The candidates running in elections, like the one we just had, have often spent years pining to become part of the process, eager to contribute to society. However, successful candidates like Peter Penashue and Ryan Cleary who are heading to Ottawa for the first time, are in for a rude awakening: the bloodsport of politics, and how the general public perceives it. They are about to discover that no matter what they do with their time, they will face unimaginable scrutiny and daily victories will be shadowed by yearly mistakes.
Politicians are rarely given the benefit of the doubt. Their motives, policies, competency, dedication to representation, fairness, intelligence, personal lives, and even moral fibre regularly come in to question in the media and on the streets. Some would argue that all of this comes with the territory of being in public office, but what must irk politicians to no end is when their work ethic is challenged. Political pundits carelessly paint politicians with the brush that they live posh lifestyles, benefit from endless perks, and have little to do besides reap the rewards. The spending scandals in both Ottawa and our own province in the past ten years have done nothing but reinforce these stereotypes, but it is a case of a few bad apples – which can be found in any profession at any level. My own experiences in Ottawa have convinced me that the reality is a stark contrast; that most politicians are in fact extremely hard working and earnest in their efforts.
Responsibilities to Parliament and Ottawa
Even on a weekly basis, I was shocked to see the demands and responsibilities which are placed on our Members of Parliament. There are a lot of ‘housekeeping’ duties an MP must fulfill, from sitting in the House of Commons (even when there apparently isn’t much going on) to attending mandatory Parliamentary traditions. MPs must attend weekly meetings with their party colleagues – and there are different weekly meetings specific to addressing national, provincial, regional, or even industry-specific issues. But likely the most major, yet largely un-noticed, work an MP accomplishes is their work in Parliamentary Committees. Unbeknownst to many Canadians is that the real leg-work of Parliament happens behind committee doors. You might be surprised to learn what committee your MP is involved in – for example, in the last Parliament St. John’s East MP Jack Harris sat on the National Defence Committee. Each committee typically meets twice a week for two hours each, and it is the committees that are the driving force behind the creation of new laws, amendment to existing ones, and keeping the government departments accountable.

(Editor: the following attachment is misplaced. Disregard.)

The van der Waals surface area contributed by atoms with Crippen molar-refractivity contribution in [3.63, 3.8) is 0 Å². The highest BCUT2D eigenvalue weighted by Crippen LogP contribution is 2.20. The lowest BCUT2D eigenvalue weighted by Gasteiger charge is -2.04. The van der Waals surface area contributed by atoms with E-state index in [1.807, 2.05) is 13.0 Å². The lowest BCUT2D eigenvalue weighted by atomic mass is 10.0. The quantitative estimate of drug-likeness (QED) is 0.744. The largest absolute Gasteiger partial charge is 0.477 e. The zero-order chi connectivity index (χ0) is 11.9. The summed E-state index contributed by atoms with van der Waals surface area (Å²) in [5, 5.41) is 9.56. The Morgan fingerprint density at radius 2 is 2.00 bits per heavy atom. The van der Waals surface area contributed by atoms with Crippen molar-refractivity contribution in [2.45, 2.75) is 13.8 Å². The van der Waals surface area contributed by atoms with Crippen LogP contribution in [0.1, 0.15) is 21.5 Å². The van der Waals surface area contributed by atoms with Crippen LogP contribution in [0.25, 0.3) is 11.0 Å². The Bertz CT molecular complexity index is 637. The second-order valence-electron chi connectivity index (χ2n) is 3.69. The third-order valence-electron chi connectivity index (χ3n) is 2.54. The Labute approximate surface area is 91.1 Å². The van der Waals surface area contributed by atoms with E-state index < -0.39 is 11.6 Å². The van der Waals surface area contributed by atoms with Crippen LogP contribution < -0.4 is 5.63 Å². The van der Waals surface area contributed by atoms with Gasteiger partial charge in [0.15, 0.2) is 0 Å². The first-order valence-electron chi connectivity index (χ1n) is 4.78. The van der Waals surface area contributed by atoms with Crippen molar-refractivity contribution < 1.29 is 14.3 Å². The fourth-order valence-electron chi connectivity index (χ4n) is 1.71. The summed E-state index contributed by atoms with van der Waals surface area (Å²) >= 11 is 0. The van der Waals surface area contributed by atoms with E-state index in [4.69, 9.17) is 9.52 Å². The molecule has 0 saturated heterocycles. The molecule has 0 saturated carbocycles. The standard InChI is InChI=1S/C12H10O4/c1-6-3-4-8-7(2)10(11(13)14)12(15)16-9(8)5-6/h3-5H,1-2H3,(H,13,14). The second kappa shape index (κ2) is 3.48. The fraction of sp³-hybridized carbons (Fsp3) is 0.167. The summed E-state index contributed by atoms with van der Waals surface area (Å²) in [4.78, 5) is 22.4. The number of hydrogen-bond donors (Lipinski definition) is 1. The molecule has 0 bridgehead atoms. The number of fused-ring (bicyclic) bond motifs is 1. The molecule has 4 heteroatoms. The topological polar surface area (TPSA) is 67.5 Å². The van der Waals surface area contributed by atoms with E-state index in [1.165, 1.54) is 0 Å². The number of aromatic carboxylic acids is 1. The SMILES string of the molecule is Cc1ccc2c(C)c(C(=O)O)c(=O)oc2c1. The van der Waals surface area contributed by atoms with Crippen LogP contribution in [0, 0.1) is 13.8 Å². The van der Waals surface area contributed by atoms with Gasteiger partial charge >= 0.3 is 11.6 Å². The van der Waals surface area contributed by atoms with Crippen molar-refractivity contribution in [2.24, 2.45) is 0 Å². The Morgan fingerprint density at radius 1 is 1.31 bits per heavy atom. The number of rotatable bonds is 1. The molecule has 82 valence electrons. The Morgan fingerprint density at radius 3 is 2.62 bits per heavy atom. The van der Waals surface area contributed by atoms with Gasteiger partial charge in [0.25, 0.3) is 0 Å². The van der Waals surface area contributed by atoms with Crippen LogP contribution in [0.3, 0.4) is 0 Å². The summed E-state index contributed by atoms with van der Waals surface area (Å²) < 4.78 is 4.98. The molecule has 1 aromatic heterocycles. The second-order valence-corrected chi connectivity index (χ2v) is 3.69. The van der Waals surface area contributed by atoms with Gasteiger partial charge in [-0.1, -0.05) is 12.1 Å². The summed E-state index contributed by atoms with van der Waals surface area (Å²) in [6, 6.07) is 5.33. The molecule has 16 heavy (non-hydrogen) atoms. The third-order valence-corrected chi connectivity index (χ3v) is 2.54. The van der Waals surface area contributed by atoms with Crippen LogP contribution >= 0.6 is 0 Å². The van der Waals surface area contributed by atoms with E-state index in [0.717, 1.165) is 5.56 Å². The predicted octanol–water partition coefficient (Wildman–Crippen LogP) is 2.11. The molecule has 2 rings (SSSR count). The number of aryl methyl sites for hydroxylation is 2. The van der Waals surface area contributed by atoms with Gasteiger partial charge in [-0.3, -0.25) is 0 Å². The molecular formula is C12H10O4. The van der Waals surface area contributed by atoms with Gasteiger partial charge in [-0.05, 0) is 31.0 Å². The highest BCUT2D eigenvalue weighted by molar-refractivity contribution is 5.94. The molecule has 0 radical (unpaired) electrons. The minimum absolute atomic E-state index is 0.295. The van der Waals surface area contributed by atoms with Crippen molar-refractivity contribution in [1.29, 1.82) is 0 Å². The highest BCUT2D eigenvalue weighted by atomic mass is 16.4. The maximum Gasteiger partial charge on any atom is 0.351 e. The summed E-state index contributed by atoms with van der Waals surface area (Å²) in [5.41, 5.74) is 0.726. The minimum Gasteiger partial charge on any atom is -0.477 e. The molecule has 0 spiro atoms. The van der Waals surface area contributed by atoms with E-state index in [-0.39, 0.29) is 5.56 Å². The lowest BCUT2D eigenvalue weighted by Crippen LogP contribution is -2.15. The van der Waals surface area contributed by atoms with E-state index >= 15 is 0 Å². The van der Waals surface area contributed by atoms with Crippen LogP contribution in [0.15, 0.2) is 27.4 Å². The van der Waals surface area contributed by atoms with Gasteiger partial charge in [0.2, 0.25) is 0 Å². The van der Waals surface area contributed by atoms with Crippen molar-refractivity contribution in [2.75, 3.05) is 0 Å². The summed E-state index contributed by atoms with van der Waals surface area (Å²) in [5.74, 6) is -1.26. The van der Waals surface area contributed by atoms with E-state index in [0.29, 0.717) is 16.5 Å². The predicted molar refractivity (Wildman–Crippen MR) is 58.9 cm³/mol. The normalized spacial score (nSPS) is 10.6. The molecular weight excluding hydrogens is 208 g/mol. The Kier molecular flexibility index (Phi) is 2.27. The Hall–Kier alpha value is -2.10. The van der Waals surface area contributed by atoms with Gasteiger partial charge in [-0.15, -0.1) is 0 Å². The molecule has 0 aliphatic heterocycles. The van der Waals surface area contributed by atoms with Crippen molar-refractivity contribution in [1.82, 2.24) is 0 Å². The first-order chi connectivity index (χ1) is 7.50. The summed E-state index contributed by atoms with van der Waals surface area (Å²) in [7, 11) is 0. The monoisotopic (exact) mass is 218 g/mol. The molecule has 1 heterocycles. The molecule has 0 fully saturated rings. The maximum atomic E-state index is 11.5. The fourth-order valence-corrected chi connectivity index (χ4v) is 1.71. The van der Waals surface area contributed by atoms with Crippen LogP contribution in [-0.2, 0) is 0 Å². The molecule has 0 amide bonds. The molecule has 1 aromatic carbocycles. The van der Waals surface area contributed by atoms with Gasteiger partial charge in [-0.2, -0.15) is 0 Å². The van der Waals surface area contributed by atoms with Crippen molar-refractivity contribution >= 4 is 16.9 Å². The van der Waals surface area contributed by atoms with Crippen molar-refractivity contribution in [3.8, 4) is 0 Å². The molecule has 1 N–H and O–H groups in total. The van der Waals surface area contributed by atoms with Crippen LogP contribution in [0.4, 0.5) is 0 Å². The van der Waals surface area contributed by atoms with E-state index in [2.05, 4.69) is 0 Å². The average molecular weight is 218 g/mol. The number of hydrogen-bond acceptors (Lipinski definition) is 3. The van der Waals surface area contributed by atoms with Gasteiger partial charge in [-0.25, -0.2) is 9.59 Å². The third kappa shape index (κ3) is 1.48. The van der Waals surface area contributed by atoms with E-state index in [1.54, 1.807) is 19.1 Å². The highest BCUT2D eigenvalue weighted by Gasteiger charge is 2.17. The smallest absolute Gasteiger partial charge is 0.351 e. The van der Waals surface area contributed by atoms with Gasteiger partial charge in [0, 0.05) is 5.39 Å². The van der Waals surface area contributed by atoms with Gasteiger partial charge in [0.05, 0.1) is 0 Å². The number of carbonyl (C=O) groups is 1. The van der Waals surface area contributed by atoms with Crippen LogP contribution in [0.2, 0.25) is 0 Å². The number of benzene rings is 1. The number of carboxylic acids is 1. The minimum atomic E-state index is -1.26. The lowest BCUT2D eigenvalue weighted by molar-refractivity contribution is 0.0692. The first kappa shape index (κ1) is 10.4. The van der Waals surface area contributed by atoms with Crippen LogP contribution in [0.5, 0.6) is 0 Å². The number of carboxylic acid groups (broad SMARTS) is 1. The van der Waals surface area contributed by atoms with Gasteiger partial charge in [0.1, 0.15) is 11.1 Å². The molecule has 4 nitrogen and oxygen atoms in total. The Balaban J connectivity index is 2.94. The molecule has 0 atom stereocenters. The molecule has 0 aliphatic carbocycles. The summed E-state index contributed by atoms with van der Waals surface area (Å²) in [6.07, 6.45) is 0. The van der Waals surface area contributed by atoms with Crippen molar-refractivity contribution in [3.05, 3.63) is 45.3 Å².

All of these duties have deliverables and responsibilities which are far beyond simply attending meetings, and make for an extremely busy week in Ottawa. Additionally, if an MP proves to be particularly adept, politically saavy, or attractive to the right demographic, they will be chosen to become either a Minister or a Critic of a specific government department which increases their responsibilities to their colleagues, various stakeholders, and the media significantly. Any remaining holes in the MP’s schedule are filled with meetings with interest groups, phone calls, media requests, or travel, none of which can be put off. Every day is a working breakfast, lunch, and often a dinner with colleagues – and MPs are always at the beck and call of their party’s leader.
The double-edged responsibilities back home
These Parliamentary responsibilities do not take into account the proactive work a politician must engage in to be successful – or even noticed – and does not even touch upon their duty to their constituents as their local representative. The bare minimum required from an MP is to help constituents with their problems with federal government programs, and field each invitation, question, suggestion, and complaint they receive – which is many. In order to just maintain their voter base, an MP needs to keep close relationships with groups in their area, be intimate with and respond to all local issues, find ways to get these issues heard in Ottawa, and to see and be seen in every corner of their constituency – a tall order if your riding is the entirety of Labrador.